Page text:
The four pieces were performed a cappella, showing off the Ensemble Singers to their best advantage, highlighting their exemplary technique and their admirable attempt at German diction. This small group produced a luxuriant sound, especially in the resonant acoustics of the Basilica.
The second half focused on the works of Bach himself. First up was the cantata for solo soprano, "Jauchzet Gott in allen Landen!" BWV 51. Soprano Marlis Petersen handled Bach's ornate ornamentation with high style. But she was less successful at maintaining a smooth legato line in the more plaintive sections, not to mention sounding underpowered in the cavernous space. Her performance style ultimately left the impression that this was a coloratura showpiece rather than a work that had anything to do with the church. The strings of the pickup chamber orchestra that accompanied had some serious intonation problems. But for the most part, the ensemble played with clean articulation.
It was good to have the Ensemble Singers back for the motet "Jesu, meine Freude," BWV 227. They performed the music with tonal purity and technical mastery, while still conveying the profound faith that Bach wrote into every measure. It was here that Rilling's vast experience as a Bach interpreter (he has recorded the complete works on 172 CDs) was most evident and inspiring.
March 5, 2005
All-voice Who tribute goes miles and miles
Los Angeles Times (CA):
It's not exactly that Petra Haden isn't taking this thing seriously. It's just that it was really a private project taken on as an exercise, and she had no intention of playing it for anyone except friends, primarily Mike Watt, the Los Angeles musician who challenged her to try it in the first place. Anyway, who in the world would want a start-to-finish, home-recorded re-creation of the Who's classic 1967 album "The Who Sell Out," done entirely a cappella, with Haden's multitracked singing emulating every instrumental and vocal line of the original? Especially when her results weren't exactly state of the art. That's why Haden, one of jazz musician Charlie Haden's triplet daughters and a longtime presence on L.A.'s pop and experimental music scene, can't quite get her head around the way this thing is taking on a life of its own.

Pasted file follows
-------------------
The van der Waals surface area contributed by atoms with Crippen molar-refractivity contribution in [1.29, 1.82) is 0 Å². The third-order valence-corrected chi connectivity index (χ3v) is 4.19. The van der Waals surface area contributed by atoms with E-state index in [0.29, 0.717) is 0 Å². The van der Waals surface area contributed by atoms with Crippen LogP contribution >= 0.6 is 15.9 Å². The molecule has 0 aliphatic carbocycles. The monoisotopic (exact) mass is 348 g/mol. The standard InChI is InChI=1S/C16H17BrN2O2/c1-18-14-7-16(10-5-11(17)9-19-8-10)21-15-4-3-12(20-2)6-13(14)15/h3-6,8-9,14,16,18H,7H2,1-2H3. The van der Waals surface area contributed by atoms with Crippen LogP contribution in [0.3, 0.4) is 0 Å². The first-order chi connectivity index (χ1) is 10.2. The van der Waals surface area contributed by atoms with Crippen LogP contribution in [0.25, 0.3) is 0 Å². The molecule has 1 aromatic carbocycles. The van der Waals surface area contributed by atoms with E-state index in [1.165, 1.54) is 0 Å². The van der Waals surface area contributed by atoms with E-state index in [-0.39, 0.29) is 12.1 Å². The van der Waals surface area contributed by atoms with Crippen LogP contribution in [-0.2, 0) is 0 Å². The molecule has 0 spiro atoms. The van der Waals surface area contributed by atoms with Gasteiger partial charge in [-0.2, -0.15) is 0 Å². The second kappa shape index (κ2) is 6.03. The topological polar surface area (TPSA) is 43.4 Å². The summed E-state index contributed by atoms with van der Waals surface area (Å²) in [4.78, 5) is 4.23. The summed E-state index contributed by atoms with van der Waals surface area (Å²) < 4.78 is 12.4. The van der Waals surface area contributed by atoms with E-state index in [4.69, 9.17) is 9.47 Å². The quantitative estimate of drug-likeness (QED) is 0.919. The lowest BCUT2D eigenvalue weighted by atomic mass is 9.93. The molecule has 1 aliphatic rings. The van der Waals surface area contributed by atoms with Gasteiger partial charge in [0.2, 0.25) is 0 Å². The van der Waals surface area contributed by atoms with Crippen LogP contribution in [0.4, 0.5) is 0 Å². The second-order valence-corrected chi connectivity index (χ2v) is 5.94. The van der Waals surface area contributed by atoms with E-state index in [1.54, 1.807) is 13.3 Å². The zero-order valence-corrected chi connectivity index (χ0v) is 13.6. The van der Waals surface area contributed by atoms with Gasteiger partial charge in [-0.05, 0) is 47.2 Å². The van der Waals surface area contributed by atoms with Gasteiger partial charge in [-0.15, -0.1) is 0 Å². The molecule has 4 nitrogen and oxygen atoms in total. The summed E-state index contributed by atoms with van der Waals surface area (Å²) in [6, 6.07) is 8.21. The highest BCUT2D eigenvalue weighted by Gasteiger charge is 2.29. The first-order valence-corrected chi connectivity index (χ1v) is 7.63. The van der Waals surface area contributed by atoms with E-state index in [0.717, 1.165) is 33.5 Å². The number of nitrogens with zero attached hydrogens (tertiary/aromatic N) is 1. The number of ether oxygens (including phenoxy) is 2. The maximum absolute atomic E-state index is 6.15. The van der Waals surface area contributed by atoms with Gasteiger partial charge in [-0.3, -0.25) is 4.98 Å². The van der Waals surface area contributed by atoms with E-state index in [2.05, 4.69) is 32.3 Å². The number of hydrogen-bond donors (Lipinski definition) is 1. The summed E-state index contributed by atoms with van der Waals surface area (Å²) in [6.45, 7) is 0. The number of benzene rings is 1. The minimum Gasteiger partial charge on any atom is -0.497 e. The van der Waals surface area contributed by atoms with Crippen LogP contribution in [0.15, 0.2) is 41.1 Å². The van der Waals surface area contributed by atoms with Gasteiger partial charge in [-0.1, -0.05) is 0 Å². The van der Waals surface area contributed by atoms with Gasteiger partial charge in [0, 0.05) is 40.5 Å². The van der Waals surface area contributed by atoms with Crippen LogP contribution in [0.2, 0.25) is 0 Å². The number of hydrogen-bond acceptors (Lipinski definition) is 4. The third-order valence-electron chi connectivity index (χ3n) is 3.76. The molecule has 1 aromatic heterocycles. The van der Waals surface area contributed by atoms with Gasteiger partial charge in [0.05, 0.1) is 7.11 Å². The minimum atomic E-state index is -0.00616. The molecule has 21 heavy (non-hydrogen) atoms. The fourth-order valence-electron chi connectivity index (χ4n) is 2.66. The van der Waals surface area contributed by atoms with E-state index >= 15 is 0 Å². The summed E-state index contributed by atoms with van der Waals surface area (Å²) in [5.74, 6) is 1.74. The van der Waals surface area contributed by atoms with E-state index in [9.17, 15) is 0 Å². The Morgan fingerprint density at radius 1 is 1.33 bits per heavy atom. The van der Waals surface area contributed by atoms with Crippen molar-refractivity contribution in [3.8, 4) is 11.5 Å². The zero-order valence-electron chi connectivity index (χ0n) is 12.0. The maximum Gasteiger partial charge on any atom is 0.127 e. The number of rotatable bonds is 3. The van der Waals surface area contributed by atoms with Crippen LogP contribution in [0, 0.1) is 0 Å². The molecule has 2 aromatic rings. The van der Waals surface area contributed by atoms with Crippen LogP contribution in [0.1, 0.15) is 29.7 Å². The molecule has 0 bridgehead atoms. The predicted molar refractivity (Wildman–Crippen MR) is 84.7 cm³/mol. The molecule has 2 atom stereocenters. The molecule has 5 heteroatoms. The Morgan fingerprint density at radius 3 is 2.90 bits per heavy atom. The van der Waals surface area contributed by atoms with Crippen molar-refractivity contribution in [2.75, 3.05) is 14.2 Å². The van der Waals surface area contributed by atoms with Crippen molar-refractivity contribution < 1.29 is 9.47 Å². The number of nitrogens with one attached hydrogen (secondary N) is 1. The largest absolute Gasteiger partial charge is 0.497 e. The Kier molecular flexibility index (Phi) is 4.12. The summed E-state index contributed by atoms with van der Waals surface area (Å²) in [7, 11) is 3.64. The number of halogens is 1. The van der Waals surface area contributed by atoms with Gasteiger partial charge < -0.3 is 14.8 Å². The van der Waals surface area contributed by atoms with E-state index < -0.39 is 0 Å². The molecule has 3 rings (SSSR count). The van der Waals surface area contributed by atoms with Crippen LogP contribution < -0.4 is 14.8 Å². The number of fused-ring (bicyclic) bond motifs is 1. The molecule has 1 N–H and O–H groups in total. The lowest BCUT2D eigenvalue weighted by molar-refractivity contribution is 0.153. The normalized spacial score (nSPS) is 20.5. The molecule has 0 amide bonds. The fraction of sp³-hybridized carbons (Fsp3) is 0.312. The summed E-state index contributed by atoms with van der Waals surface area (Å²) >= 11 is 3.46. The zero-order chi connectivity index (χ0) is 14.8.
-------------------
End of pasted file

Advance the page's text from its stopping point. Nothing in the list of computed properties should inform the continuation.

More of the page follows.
"I played it for Watt over the phone," she says. "He said, 'Great, now put it out.' And I thought, 'Are you serious?' ... It's really lo-fi. I was reading the lyrics and you could hear the paper crinkling, you could hear tape noise. I recorded some of the tracks wrong and my voice wasn't all there, like I recorded it underwater." But after a little Pro Tools cleanup and a touch of reverb, the CD of "Petra Haden Sings: The Who Sell Out" was released last week by the independent label Bar/None, and now she has a new set of concerns. "I'm kind of nervous about what these die-hard Who fans are going to think," she says, fretting her way through lunch at a deli near her sister Tanya's MacArthur Park-area home. "Like, they're going to want to kill me."
Not the Who fan who matters most. "I heard the songs as if for the first time, and I was really pleased to hear how beautiful they are," says the Who's Pete Townshend. "In many cases Petra has released nuances that might be lost to the casual listener to the Who's album. For example, the vocal harmonies on 'I Can See for Miles' are carefully analyzed, and you hear all the parts.... "She's so smart, because she listened first to what was on the original record before she started her own thesis with it. That is such a gift for one musician to give another — to really listen."
"The Who Sell Out" is Townshend's favorite Who album, an opinion shared by many fans of the English band. Simultaneously a celebration and a spoof of the era's pop radio experience and the youth culture it embodied, it stitched together a set of varied songs with original jingles for Radio London and comical commercials for such products as Odorono deodorant. Musically, the album brought out a lot of the Who's Beach Boys side, as well as touches of music hall and even some jazz vocals. There were seeds of "Tommy" and "Quadrophenia" in the project, and though the album wasn't a commercial hit, the taut, explosive "I Can See for Miles" became the Who's only U.S. Top 10 single.